The Effects of First-Person Point-of-View Video Modeling as a Strategy for Teaching Job-Related Social Skills. Kayla J. Jenssen (Western Michigan University), Jessica E. Frieder (Western Michigan University), Kimberly M. Peck (Western Michigan University), & Sean Field (Summit Pointe)
Despite a growing emphasis on autism-related services, many young adults with Autism Spectrum Disorder (ASD) are underemployed and unprepared for employment (Hartman, 2009). Social skill deficits are reported as the reason for 90% of employment loss (Murray & Doren, 2013), and nine of 10 reasons applicants are rejected during a job interview (Elsknin & Elsknin, 1991). One instructional method that has been used to teach social skills is video modeling. Past research on first-person point-of-view (FPPOV) video modeling (shown from the perspective of the performer) has demonstrated changes in behavior only when FPPOV video models are combined with additional intervention. This presentation will focus on a study conducted to examine the effectiveness of FPPOV video models as a stand-alone instructional tool for job-related social skills for four young adults diagnosed with ASD, ages 18 to 26. Results suggest that FPPOV video models alone were not effective for teaching job-related social skills until embedded in the Behavioral Skills Training (BST) package or after the addition of enhanced video features. This presentation serves as an extension of the video modeling literature and will present additional avenues for continued research on behavior-based instructional tools for job-related social skills.
Self Monitoring Pre-Employment Skills: A Program Evaluation. Jessica Korneder (Oakland University), & Kristin L. Rohrbeck (Oakland University)
An estimated 50,000 adolescents with Autism Spectrum Disorder (ASD) turn eighteen annually in the United States, but they are unfortunately unprepared to engage in typical independent adult lifestyles when they graduate, including maintaining employment (Roux, Shattuck, Cooper, Anderson, Wagner, & Narendorf, 2013). Research shows that at least 35% of these young adults with Autism do not have jobs or receive postgraduate education after leaving high school (Shattuck, Narendorf, Cooper, Sterzing, Wagner, and Taylor, 2012). The ASD population has the worst employment outcomes of any group with disabilities: individuals on the spectrum who are employed tend to earn less, work less, and change jobs more often than their counterparts who do not have Autism (Hagner, Kurtz, Cloutier, Arakelian, Brucker, & May, 2012; Roux, et al., 2013).
The current program evaluation is aimed to evaluate the effectiveness of an intensive employment skills training program for adults with ASD. Teaching strategies evaluated include self-monitoring and feedback. Adults with ASD were evaluated by momentary time sampling, percentage of opportunities, and self-monitoring. Soft skills monitored include staying engaged, following directions, self-advocating, respectfulness, independence, peer interactions, assertiveness, and risk-taking. This program evaluation will assess participants growth in self-regulation techniques and increases in socially appropriate behaviors to increase successful pre-employment skills.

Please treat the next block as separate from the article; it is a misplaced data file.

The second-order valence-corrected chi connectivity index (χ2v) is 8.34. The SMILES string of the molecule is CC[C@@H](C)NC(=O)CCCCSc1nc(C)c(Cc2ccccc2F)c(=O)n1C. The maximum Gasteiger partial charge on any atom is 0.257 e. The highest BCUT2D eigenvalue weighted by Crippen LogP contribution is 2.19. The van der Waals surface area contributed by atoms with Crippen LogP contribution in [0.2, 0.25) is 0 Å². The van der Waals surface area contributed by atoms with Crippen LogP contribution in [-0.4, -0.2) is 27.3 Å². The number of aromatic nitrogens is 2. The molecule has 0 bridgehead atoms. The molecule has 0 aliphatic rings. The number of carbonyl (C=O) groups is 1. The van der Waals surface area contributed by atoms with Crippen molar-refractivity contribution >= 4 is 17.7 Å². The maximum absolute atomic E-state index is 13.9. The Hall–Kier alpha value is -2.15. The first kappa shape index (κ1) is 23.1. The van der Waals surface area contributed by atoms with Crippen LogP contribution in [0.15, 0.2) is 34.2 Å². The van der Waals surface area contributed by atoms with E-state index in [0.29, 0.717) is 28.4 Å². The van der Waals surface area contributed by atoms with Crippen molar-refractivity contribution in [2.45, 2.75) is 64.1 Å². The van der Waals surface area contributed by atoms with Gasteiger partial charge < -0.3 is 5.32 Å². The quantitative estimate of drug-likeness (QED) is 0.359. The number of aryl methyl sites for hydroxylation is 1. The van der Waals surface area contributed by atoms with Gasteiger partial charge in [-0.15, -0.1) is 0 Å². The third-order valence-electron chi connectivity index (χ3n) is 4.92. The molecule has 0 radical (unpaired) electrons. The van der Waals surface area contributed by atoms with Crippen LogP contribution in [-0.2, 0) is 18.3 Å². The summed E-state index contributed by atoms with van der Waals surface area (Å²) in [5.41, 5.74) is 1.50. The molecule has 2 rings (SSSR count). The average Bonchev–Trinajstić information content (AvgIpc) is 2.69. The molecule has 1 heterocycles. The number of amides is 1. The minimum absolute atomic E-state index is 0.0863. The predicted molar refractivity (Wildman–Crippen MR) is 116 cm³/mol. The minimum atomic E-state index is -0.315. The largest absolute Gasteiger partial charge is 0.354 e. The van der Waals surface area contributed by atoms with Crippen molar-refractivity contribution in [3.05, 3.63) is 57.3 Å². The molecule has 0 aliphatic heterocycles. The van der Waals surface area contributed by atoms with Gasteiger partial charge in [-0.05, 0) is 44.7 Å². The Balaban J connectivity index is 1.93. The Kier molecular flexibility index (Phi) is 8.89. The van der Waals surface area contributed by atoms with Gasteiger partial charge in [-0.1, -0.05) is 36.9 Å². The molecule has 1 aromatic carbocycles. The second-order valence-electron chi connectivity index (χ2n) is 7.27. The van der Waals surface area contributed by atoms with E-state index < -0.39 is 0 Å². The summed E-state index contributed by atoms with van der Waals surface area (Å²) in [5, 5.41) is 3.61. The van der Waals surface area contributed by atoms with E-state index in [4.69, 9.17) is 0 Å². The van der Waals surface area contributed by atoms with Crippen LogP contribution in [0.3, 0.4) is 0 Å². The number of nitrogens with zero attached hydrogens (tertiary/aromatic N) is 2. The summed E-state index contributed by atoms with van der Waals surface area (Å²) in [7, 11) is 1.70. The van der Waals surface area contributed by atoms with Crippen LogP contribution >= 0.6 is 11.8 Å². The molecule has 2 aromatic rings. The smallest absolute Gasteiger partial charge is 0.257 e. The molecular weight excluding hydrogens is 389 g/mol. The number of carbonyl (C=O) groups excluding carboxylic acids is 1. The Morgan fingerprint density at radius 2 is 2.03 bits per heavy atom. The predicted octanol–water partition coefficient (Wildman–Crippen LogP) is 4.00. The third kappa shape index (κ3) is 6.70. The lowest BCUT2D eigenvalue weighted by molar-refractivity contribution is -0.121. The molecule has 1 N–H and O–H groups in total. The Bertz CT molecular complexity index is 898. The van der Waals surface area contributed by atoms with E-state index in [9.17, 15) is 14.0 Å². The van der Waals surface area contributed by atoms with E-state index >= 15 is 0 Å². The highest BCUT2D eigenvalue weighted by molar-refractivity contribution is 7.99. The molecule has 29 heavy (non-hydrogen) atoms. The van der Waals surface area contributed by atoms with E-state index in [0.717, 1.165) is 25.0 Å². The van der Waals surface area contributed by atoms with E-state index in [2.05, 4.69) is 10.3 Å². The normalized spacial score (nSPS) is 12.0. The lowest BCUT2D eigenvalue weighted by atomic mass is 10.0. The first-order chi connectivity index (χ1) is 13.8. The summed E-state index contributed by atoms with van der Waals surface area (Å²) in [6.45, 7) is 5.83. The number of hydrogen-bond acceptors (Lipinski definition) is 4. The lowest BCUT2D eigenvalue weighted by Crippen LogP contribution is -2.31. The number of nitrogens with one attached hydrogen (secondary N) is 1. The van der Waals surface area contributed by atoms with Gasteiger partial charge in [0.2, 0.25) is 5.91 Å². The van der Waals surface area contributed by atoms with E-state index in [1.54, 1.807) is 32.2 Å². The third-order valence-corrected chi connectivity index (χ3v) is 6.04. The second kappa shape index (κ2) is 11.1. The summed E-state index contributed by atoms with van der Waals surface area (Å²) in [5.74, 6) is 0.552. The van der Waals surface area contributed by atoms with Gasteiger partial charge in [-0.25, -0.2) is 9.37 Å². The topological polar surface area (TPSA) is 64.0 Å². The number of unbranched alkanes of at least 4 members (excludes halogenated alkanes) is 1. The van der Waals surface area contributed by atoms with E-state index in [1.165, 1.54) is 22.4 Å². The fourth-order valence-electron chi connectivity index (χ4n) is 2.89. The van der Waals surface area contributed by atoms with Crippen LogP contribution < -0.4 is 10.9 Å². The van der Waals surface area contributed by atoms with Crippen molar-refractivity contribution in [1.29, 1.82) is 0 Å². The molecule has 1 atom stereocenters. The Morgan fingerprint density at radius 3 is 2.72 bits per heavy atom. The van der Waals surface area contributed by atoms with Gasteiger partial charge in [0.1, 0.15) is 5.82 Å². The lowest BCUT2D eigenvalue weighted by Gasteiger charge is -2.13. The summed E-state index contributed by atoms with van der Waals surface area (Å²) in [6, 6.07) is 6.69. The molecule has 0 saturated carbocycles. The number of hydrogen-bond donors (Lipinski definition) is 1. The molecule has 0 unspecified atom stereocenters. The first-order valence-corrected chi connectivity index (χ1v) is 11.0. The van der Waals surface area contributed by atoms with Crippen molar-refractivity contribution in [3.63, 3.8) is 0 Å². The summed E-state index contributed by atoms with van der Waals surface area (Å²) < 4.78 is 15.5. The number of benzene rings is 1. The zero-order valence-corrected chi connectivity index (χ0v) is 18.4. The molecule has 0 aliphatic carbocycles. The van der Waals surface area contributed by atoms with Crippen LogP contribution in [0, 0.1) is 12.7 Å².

•10:30 a.m. - 11:20 a.m Auditorium (1.0 BACB TYPE II CEU)
Creating, Evaluating, and Maintaining a Supervision System for Infrequently Used but Essential BCBA Skills.
Panelists: Alissa Conway (Western Michigan University), Cody Morris (Western Michigan University), & Nathan VanderWeele (Kalamazoo Autism Center)
Behavior analysts are ethically obligated to provide effective supervision and training for supervisees (Professional and Ethical Compliance Code for Behavior Analysts, 2014). It may be difficult in some applied settings to train essential, but infrequently used skills, for supervisees, to meet our ethical training requirements. This may require Board Certified Behavior Analysts (BCBAs) to set up a system for ongoing training and evaluation in areas specific to their service delivery model. To address the current topic, the presenters have designed a system to train graduate students in a consultative model to provide training and evaluation of essential, but infrequently used, behavior analytic skills before practicing independently. The presenters will outline the process for creating such a system, implementing and evaluating the system, as well as how to maintain the system.